“Race And Racism In International Relations: Retrieving A Scholarly Inheritance” edited by Robbie Shilliam
Previous Episodes We Mentioned
Kim: Welcome to the 100th episode of Ufahamu Africa, a podcast about life and politics on the continent. I’m Kim Yi Dionne, your host, and I’m joined by my co-host Rachel Beatty Riedl. Hi, Rachel! Happy 100th episode!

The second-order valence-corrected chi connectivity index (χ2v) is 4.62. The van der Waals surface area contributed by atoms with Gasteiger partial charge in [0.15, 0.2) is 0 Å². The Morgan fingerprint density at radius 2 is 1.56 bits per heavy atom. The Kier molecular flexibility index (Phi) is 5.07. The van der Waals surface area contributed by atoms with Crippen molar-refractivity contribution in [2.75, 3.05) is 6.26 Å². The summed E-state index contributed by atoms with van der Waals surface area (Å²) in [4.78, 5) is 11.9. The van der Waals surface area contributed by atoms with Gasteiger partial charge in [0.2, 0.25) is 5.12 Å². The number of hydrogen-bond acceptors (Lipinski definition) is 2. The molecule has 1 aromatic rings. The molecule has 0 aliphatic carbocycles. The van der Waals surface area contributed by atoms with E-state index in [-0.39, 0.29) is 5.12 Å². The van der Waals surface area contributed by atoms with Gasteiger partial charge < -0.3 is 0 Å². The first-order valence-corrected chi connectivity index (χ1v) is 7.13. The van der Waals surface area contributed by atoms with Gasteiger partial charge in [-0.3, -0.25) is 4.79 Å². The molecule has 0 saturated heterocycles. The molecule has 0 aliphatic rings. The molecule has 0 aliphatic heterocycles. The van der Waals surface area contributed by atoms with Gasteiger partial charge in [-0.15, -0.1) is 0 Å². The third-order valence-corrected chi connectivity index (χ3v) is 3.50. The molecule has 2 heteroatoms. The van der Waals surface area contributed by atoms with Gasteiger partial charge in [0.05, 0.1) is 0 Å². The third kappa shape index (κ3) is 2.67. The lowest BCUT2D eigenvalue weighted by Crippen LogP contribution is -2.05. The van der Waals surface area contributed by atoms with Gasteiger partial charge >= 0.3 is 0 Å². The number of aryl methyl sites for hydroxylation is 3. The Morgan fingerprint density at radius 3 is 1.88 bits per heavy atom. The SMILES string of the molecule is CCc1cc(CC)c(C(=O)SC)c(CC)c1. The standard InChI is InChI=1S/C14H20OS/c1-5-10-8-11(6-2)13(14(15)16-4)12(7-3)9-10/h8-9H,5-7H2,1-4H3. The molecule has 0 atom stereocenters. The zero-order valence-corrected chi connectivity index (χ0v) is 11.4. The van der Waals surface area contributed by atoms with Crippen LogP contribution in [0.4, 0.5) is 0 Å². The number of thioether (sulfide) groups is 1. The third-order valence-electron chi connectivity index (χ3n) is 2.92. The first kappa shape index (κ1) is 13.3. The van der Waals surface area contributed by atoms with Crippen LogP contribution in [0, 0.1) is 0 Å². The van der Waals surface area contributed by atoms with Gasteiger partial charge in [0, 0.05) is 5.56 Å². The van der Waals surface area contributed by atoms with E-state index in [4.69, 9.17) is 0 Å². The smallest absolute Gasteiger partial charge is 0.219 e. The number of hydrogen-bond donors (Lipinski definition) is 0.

Rachel: Hi Kim. So today we have a news wrap talking about Zambia’s COVID response to crises in Ethiopia and the passing of Jerry Rawlings. And then we turn to this week’s episode, which features a conversation with Siba Grovogui, a leading scholar of race and international relations. Siba talks about the anti-democratic mood sweeping West Africa, especially looking at Cote d’Ivoire, Guinea, Mali, and Benin. He also discusses the structuring effects of race on foreign interventions using Libya as an example, both in the events that play out on the ground and in the deliberative processes and decisions taken about a country from the outside. I have to say that Siba’s comments are really a deep set of reflections. And he has so much to teach us and all of our listeners, he’s a perfect guest for this mix of theory, ethic and total current awareness of politics and deep engagement for this very special 100th episode.